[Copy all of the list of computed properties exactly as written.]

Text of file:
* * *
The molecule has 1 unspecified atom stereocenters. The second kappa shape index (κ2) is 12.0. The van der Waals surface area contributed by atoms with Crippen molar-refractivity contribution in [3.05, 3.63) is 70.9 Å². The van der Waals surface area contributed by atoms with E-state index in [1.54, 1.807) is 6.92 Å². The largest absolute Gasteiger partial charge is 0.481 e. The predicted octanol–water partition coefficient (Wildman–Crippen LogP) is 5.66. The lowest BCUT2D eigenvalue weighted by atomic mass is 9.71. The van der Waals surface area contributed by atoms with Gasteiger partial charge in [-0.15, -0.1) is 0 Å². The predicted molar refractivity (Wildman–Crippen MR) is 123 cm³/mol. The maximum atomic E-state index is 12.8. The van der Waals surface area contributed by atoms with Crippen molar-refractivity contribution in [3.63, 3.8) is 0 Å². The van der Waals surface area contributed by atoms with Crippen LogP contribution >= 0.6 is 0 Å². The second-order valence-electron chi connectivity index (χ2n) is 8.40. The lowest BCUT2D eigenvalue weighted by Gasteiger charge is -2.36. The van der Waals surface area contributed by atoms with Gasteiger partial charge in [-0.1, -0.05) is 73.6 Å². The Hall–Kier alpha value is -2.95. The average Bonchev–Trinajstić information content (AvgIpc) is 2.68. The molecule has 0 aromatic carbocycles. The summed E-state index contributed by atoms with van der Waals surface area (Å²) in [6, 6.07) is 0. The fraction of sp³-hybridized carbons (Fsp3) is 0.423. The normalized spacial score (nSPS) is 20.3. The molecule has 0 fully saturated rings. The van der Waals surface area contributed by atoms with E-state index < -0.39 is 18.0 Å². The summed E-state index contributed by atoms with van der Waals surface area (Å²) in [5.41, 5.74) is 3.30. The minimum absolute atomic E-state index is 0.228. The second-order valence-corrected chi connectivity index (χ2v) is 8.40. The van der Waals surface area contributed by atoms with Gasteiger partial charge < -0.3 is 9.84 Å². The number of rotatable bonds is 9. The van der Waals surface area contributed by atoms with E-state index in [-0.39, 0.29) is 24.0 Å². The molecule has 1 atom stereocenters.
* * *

The molecule has 1 unspecified atom stereocenters. The second kappa shape index (κ2) is 12.0. The van der Waals surface area contributed by atoms with Crippen molar-refractivity contribution in [3.05, 3.63) is 70.9 Å². The van der Waals surface area contributed by atoms with E-state index in [1.54, 1.807) is 6.92 Å². The largest absolute Gasteiger partial charge is 0.481 e. The predicted octanol–water partition coefficient (Wildman–Crippen LogP) is 5.66. The lowest BCUT2D eigenvalue weighted by atomic mass is 9.71. The van der Waals surface area contributed by atoms with Gasteiger partial charge in [-0.15, -0.1) is 0 Å². The predicted molar refractivity (Wildman–Crippen MR) is 123 cm³/mol. The maximum atomic E-state index is 12.8. The van der Waals surface area contributed by atoms with Crippen molar-refractivity contribution in [3.63, 3.8) is 0 Å². The van der Waals surface area contributed by atoms with Crippen LogP contribution >= 0.6 is 0 Å². The second-order valence-electron chi connectivity index (χ2n) is 8.40. The lowest BCUT2D eigenvalue weighted by Gasteiger charge is -2.36. The van der Waals surface area contributed by atoms with Gasteiger partial charge in [-0.1, -0.05) is 73.6 Å². The Hall–Kier alpha value is -2.95. The average Bonchev–Trinajstić information content (AvgIpc) is 2.68. The molecule has 0 aromatic carbocycles. The summed E-state index contributed by atoms with van der Waals surface area (Å²) in [6, 6.07) is 0. The fraction of sp³-hybridized carbons (Fsp3) is 0.423. The normalized spacial score (nSPS) is 20.3. The molecule has 0 fully saturated rings. The van der Waals surface area contributed by atoms with E-state index < -0.39 is 18.0 Å². The summed E-state index contributed by atoms with van der Waals surface area (Å²) in [5.41, 5.74) is 3.30. The minimum absolute atomic E-state index is 0.228. The second-order valence-corrected chi connectivity index (χ2v) is 8.40. The van der Waals surface area contributed by atoms with Gasteiger partial charge < -0.3 is 9.84 Å². The number of rotatable bonds is 9. The van der Waals surface area contributed by atoms with E-state index in [-0.39, 0.29) is 24.0 Å². The molecule has 1 atom stereocenters.